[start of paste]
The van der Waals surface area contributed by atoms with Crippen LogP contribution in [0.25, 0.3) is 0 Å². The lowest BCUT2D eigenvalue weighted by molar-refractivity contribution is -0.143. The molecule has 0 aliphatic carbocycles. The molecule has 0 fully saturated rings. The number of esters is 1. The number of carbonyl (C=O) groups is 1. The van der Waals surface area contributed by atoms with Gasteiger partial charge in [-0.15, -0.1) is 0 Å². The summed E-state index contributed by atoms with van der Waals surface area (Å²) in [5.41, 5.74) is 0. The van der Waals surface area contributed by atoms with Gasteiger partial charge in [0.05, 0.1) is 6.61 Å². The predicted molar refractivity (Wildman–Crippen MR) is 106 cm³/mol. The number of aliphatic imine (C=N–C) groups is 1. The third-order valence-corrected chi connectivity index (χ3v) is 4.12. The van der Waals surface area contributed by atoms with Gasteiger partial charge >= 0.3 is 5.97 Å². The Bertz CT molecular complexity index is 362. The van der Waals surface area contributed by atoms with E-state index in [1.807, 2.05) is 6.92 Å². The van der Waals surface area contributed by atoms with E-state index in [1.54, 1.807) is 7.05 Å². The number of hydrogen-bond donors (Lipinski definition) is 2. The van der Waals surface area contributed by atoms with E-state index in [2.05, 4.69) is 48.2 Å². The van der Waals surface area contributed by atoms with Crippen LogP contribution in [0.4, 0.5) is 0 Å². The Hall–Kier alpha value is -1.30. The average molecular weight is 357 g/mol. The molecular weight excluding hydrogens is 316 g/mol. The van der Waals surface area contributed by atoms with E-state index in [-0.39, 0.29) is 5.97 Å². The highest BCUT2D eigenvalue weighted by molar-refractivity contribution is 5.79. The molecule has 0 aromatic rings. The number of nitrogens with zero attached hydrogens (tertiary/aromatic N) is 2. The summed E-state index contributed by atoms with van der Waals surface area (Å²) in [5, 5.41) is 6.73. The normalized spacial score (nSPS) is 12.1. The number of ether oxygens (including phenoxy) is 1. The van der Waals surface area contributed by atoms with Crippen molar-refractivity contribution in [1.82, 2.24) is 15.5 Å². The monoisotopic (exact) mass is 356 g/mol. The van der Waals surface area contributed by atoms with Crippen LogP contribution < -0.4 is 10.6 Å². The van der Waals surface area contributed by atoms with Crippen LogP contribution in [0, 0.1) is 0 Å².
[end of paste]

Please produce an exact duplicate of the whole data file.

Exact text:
The van der Waals surface area contributed by atoms with Crippen LogP contribution in [0.25, 0.3) is 0 Å². The lowest BCUT2D eigenvalue weighted by molar-refractivity contribution is -0.143. The molecule has 0 aliphatic carbocycles. The molecule has 0 fully saturated rings. The number of esters is 1. The number of carbonyl (C=O) groups is 1. The van der Waals surface area contributed by atoms with Gasteiger partial charge in [-0.15, -0.1) is 0 Å². The summed E-state index contributed by atoms with van der Waals surface area (Å²) in [5.41, 5.74) is 0. The van der Waals surface area contributed by atoms with Gasteiger partial charge in [0.05, 0.1) is 6.61 Å². The predicted molar refractivity (Wildman–Crippen MR) is 106 cm³/mol. The number of aliphatic imine (C=N–C) groups is 1. The third-order valence-corrected chi connectivity index (χ3v) is 4.12. The van der Waals surface area contributed by atoms with Gasteiger partial charge >= 0.3 is 5.97 Å². The Bertz CT molecular complexity index is 362. The van der Waals surface area contributed by atoms with E-state index in [1.807, 2.05) is 6.92 Å². The van der Waals surface area contributed by atoms with E-state index in [1.54, 1.807) is 7.05 Å². The number of hydrogen-bond donors (Lipinski definition) is 2. The van der Waals surface area contributed by atoms with E-state index in [2.05, 4.69) is 48.2 Å². The van der Waals surface area contributed by atoms with Crippen LogP contribution in [0.4, 0.5) is 0 Å². The Hall–Kier alpha value is -1.30. The average molecular weight is 357 g/mol. The molecular weight excluding hydrogens is 316 g/mol. The van der Waals surface area contributed by atoms with E-state index in [-0.39, 0.29) is 5.97 Å². The highest BCUT2D eigenvalue weighted by molar-refractivity contribution is 5.79. The molecule has 0 aromatic rings. The number of nitrogens with zero attached hydrogens (tertiary/aromatic N) is 2. The summed E-state index contributed by atoms with van der Waals surface area (Å²) in [5, 5.41) is 6.73. The normalized spacial score (nSPS) is 12.1. The number of ether oxygens (including phenoxy) is 1. The van der Waals surface area contributed by atoms with Crippen molar-refractivity contribution in [1.82, 2.24) is 15.5 Å². The monoisotopic (exact) mass is 356 g/mol. The van der Waals surface area contributed by atoms with Crippen LogP contribution < -0.4 is 10.6 Å². The van der Waals surface area contributed by atoms with Crippen LogP contribution in [0, 0.1) is 0 Å².